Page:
Racial Violence, Inequity, and the Role of the Public Humanities

June 16, 2020

When I wrote my President’s message on my first day on the job just a little over a month ago, I included one of the Federation’s guiding principles: “The humanities strengthen the civic, cultural, and social fabric of society by fostering understanding and promoting an engaged citizenry.” I reiterate it now as we see our nation urgently needs learning, understanding, and healing. Today we also see the vital importance and evidence of an engaged citizenry across the country.

The Federation expresses our shared grief and condolences for the families of Ahmaud Arbery, Breonna Taylor, Tony McDade, George Floyd, and so many often unnamed others who have lost their lives as a result of racial violence. We are also aware of and anguished by the fact that those dying of COVID-19 are disproportionately indigenous people and people of color. We unequivocally believe that Black lives matter.

As we ask ourselves what our response should be in the face of racial violence, inequity, and national upheaval, I return to the imperatives that Bryan Stevenson, founder and executive director of the Equal Justice Initiative, sets out for those who want to make a difference (and I paraphrase here): to be proximate, to change the narrative, to be uncomfortable, and to be hopeful.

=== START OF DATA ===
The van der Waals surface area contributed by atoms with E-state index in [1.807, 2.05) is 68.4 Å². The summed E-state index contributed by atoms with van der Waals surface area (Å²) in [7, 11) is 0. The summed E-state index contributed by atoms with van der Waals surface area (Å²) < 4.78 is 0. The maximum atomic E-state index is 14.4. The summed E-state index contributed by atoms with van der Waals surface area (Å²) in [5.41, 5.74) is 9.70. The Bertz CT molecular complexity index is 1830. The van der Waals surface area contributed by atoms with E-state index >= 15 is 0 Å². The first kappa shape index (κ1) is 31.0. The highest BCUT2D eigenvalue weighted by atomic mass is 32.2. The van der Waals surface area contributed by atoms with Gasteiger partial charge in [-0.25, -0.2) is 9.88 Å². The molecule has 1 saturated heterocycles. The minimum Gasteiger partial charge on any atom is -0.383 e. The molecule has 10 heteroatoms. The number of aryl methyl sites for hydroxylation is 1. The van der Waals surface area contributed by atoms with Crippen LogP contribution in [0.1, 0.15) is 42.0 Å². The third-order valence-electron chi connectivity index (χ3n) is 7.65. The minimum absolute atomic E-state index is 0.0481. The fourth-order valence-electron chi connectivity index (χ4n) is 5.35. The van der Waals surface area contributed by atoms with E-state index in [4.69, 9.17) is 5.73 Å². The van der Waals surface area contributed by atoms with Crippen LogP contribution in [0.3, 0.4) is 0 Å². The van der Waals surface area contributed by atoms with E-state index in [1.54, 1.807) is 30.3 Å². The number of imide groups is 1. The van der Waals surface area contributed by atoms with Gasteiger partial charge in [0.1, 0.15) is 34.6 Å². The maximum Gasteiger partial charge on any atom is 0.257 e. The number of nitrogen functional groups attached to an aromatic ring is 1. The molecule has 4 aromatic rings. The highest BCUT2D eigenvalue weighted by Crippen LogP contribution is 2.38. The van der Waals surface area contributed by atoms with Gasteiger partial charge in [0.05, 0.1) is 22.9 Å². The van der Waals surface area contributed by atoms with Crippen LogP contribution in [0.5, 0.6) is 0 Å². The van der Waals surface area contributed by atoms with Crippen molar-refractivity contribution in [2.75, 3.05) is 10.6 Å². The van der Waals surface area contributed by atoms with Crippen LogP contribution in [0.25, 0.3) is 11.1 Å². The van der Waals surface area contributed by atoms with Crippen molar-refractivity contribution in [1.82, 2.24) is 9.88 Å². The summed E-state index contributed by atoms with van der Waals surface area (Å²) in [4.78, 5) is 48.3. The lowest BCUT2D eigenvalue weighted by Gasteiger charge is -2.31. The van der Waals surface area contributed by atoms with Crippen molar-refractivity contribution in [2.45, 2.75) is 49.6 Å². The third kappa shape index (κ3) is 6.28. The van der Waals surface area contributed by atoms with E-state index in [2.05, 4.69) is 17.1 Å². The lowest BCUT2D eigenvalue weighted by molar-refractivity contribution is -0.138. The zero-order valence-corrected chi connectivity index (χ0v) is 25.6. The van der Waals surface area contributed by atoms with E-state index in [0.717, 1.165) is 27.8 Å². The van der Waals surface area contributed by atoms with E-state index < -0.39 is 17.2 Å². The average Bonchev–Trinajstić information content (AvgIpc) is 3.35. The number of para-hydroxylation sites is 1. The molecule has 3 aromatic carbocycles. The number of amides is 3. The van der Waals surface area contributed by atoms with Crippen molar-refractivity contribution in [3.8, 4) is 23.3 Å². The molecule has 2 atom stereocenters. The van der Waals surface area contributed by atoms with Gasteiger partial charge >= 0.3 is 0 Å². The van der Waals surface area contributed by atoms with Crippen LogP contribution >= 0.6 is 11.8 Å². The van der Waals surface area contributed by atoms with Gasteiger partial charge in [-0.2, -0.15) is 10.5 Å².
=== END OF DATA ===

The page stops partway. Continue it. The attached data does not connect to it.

Dr. Lisa Lee, executive director at the National Public Housing Museum in Chicago, describes the power of the humanities to inform and move us forward: “We hope people leave our programs and exhibits armed with facts and an enthusiasm to consider a greater context and the impact of history. And most importantly, we hope people are able to foster a commitment to compassion and empathy in order to become part of the solution, rather than the problem, and to participate in the forging of a collective more inclusive future.”

Here is just a small selection of the many powerful programs that our member state and jurisdictional humanities councils run that engage communities in just the work Dr. Lee describes. These public humanities programs provide historical context and create forums for learning more about ourselves and understanding perspectives different than our own. They also call us to reflect together on the histories of structural and systemic racism that have brought us to this moment. This is by no means a comprehensive list, and I urge you to check out your local humanities council to see what they are offering in your state.

As I thought about the role the humanities and humanities councils can play right now, I asked Kevin Lindsey, the CEO of the Minnesota Humanities Center and former Human Rights Commissioner for Minnesota, to speak with me. He was gracious enough to agree and our conversation can be found here.

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